The General Assembly and Governor Otto Kerner created the Board of Higher Education in 1961 to plan and coordinate Illinois' system of colleges and universities at a time when enrollments in post-secondary education were taking flight. The goal was to create an agency with the expertise, credibility, and statewide perspective to map an efficient and orderly course for the dramatic growth of higher education then underway.
The Board of Higher Education consists of 16 members as follows: 10 members appointed by the Governor, by and with the advice and consent of the Senate; one member of a public university governing board and one member of a private college or university board of trustees, each appointed by the Governor without the advice and consent of the Senate; the chairman of the Illinois Community College Board; the chairman of the Illinois Student Assistance Commission; and 2 student members selected by the recognized advisory committee of students of the Board of Higher Education, one of whom must be a non traditional undergraduate student who is at least 24 years old and represents the views of non traditional students, such as a person who is employed or is a parent. One of the 10 members appointed by the Governor, by and with the advice and consent of the Senate, must be a faculty member at an Illinois public university.
PLANNING AND POLICY DEVELOPMENT
The Board of Higher Education's policy and planning responsibility is one of its key functions, which it carries out in a variety of ways, from ad hoc study committees and special task forces to initiatives of the Board's staff, based in Springfield.
Through its master planning responsibility, the Board approved the Illinois Public Agenda for College and Career Success in December 2008 as the blueprint for higher education over the next decade. The Public Agenda focuses on four goals:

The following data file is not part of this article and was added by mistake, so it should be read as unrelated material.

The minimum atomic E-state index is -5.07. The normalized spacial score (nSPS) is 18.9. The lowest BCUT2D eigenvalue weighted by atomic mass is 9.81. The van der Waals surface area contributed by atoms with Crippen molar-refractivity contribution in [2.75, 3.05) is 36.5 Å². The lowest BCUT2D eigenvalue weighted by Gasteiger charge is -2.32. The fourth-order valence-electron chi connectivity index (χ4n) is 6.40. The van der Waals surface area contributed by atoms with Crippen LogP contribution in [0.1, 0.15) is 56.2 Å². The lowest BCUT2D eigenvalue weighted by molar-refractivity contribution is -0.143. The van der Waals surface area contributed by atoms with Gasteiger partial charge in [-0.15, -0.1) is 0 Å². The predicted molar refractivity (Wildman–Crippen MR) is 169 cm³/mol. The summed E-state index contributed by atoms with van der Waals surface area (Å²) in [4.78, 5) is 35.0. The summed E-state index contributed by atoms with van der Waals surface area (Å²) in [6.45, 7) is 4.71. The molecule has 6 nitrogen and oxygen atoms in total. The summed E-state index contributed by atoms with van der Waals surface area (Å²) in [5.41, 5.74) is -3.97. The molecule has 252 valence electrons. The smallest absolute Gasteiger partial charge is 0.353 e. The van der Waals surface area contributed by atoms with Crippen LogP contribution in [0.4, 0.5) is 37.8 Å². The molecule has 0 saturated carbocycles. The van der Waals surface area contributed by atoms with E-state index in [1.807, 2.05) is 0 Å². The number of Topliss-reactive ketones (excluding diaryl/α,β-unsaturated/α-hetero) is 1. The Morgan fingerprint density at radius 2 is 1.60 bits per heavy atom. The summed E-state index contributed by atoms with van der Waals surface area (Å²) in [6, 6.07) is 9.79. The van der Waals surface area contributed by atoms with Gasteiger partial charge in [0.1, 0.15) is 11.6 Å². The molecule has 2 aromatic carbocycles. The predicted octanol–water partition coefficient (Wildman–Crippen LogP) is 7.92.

BUDGET AND FISCAL AFFAIRS
Fiscal Year 2016 & 2017
In fiscal year 2016, Public Act 99-502 provides $600 million in “Stop Gap I” partial funding for public universities ($350 million, 30%), community colleges ($74.1 million, 27%), the fall semester awards for the Monetary Award Program ($169.8 million, 50%), and the Illinois Mathematics & Science Academy ($6 million, 33%). On June 30, 2016, Public Act 99-524 was enacted providing “Stop Gap II” funding of nearly $1 billion in general funds. While this appropriation is enacted into Fiscal Year 2017, it allows for the reimbursement of Fiscal Year 2016 expenditures to be disbursed over the next several months into Fiscal Year 2017. Combining both stop gap measures it provides state support for public universities (83%), community colleges (70%), and MAP claims for the academic year 16-17 (100%). No appropriation for the academic year 16-17 MAP awards is provided. Also, state contributions to State Universities Retirement System (SURS) pursuant to continuing appropriation clauses totaled $1,606,104,600 for Fiscal Year 2016.